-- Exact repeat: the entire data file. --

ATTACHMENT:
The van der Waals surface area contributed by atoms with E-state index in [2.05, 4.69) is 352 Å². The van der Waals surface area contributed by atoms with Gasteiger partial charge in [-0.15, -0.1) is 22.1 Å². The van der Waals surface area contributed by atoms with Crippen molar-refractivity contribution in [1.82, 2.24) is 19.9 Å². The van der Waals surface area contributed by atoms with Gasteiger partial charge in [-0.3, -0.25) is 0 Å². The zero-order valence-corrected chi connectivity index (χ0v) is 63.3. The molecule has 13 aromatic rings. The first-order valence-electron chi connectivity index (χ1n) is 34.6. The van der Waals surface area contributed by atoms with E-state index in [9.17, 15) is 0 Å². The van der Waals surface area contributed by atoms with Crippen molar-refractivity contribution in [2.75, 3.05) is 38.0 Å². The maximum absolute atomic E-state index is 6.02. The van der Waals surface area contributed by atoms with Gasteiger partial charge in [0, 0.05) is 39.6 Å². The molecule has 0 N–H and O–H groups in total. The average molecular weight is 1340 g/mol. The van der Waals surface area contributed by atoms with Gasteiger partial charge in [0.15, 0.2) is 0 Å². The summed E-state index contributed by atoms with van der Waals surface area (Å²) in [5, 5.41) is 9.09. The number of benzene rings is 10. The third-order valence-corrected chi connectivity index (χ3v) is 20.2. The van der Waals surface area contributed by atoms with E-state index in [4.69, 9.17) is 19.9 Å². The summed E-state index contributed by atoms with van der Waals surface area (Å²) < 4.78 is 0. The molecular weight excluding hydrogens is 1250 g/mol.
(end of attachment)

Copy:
The van der Waals surface area contributed by atoms with E-state index in [2.05, 4.69) is 352 Å². The van der Waals surface area contributed by atoms with Gasteiger partial charge in [-0.15, -0.1) is 22.1 Å². The van der Waals surface area contributed by atoms with Crippen molar-refractivity contribution in [1.82, 2.24) is 19.9 Å². The van der Waals surface area contributed by atoms with Gasteiger partial charge in [-0.3, -0.25) is 0 Å². The zero-order valence-corrected chi connectivity index (χ0v) is 63.3. The molecule has 13 aromatic rings. The first-order valence-electron chi connectivity index (χ1n) is 34.6. The van der Waals surface area contributed by atoms with E-state index in [9.17, 15) is 0 Å². The van der Waals surface area contributed by atoms with Crippen molar-refractivity contribution in [2.75, 3.05) is 38.0 Å². The maximum absolute atomic E-state index is 6.02. The van der Waals surface area contributed by atoms with Gasteiger partial charge in [0, 0.05) is 39.6 Å². The molecule has 0 N–H and O–H groups in total. The average molecular weight is 1340 g/mol. The van der Waals surface area contributed by atoms with Gasteiger partial charge in [0.15, 0.2) is 0 Å². The summed E-state index contributed by atoms with van der Waals surface area (Å²) in [5, 5.41) is 9.09. The number of benzene rings is 10. The third-order valence-corrected chi connectivity index (χ3v) is 20.2. The van der Waals surface area contributed by atoms with E-state index in [4.69, 9.17) is 19.9 Å². The summed E-state index contributed by atoms with van der Waals surface area (Å²) < 4.78 is 0. The molecular weight excluding hydrogens is 1250 g/mol.